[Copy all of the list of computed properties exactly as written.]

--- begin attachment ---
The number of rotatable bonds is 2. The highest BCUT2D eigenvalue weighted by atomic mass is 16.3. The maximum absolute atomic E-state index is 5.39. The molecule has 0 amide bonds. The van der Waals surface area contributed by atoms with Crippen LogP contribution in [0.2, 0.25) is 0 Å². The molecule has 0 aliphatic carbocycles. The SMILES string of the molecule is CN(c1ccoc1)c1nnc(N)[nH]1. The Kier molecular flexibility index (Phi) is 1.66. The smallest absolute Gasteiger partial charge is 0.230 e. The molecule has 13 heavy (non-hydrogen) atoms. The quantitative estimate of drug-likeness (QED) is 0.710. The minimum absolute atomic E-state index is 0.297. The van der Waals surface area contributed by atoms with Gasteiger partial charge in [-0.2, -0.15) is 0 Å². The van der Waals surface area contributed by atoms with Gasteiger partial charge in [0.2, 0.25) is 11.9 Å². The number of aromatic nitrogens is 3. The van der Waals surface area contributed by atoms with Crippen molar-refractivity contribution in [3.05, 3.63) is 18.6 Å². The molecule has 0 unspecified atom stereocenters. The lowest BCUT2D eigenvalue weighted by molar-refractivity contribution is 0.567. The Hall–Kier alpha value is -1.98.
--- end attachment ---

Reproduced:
The number of rotatable bonds is 2. The highest BCUT2D eigenvalue weighted by atomic mass is 16.3. The maximum absolute atomic E-state index is 5.39. The molecule has 0 amide bonds. The van der Waals surface area contributed by atoms with Crippen LogP contribution in [0.2, 0.25) is 0 Å². The molecule has 0 aliphatic carbocycles. The SMILES string of the molecule is CN(c1ccoc1)c1nnc(N)[nH]1. The Kier molecular flexibility index (Phi) is 1.66. The smallest absolute Gasteiger partial charge is 0.230 e. The molecule has 13 heavy (non-hydrogen) atoms. The quantitative estimate of drug-likeness (QED) is 0.710. The minimum absolute atomic E-state index is 0.297. The van der Waals surface area contributed by atoms with Gasteiger partial charge in [-0.2, -0.15) is 0 Å². The van der Waals surface area contributed by atoms with Gasteiger partial charge in [0.2, 0.25) is 11.9 Å². The number of aromatic nitrogens is 3. The van der Waals surface area contributed by atoms with Crippen molar-refractivity contribution in [3.05, 3.63) is 18.6 Å². The molecule has 0 unspecified atom stereocenters. The lowest BCUT2D eigenvalue weighted by molar-refractivity contribution is 0.567. The Hall–Kier alpha value is -1.98.